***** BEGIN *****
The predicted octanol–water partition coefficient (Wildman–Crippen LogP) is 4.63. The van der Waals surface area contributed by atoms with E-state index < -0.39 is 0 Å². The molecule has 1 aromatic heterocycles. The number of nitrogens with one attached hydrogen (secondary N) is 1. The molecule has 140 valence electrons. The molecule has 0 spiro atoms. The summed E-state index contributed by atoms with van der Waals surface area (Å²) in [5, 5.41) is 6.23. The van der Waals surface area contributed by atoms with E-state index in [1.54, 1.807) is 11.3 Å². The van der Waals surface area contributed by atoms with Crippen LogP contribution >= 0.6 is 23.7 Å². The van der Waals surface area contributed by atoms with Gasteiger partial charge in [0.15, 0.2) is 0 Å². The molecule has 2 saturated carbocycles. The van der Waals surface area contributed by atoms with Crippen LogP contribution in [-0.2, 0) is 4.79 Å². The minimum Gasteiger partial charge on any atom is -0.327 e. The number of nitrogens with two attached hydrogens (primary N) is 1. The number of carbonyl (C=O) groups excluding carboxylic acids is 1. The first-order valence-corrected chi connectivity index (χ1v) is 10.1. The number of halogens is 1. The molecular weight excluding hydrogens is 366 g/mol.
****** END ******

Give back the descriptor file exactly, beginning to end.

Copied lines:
The predicted octanol–water partition coefficient (Wildman–Crippen LogP) is 4.63. The van der Waals surface area contributed by atoms with E-state index < -0.39 is 0 Å². The molecule has 1 aromatic heterocycles. The number of nitrogens with one attached hydrogen (secondary N) is 1. The molecule has 140 valence electrons. The molecule has 0 spiro atoms. The summed E-state index contributed by atoms with van der Waals surface area (Å²) in [5, 5.41) is 6.23. The van der Waals surface area contributed by atoms with E-state index in [1.54, 1.807) is 11.3 Å². The van der Waals surface area contributed by atoms with Crippen LogP contribution >= 0.6 is 23.7 Å². The van der Waals surface area contributed by atoms with Gasteiger partial charge in [0.15, 0.2) is 0 Å². The molecule has 2 saturated carbocycles. The van der Waals surface area contributed by atoms with Crippen LogP contribution in [-0.2, 0) is 4.79 Å². The minimum Gasteiger partial charge on any atom is -0.327 e. The number of nitrogens with two attached hydrogens (primary N) is 1. The number of carbonyl (C=O) groups excluding carboxylic acids is 1. The first-order valence-corrected chi connectivity index (χ1v) is 10.1. The number of halogens is 1. The molecular weight excluding hydrogens is 366 g/mol.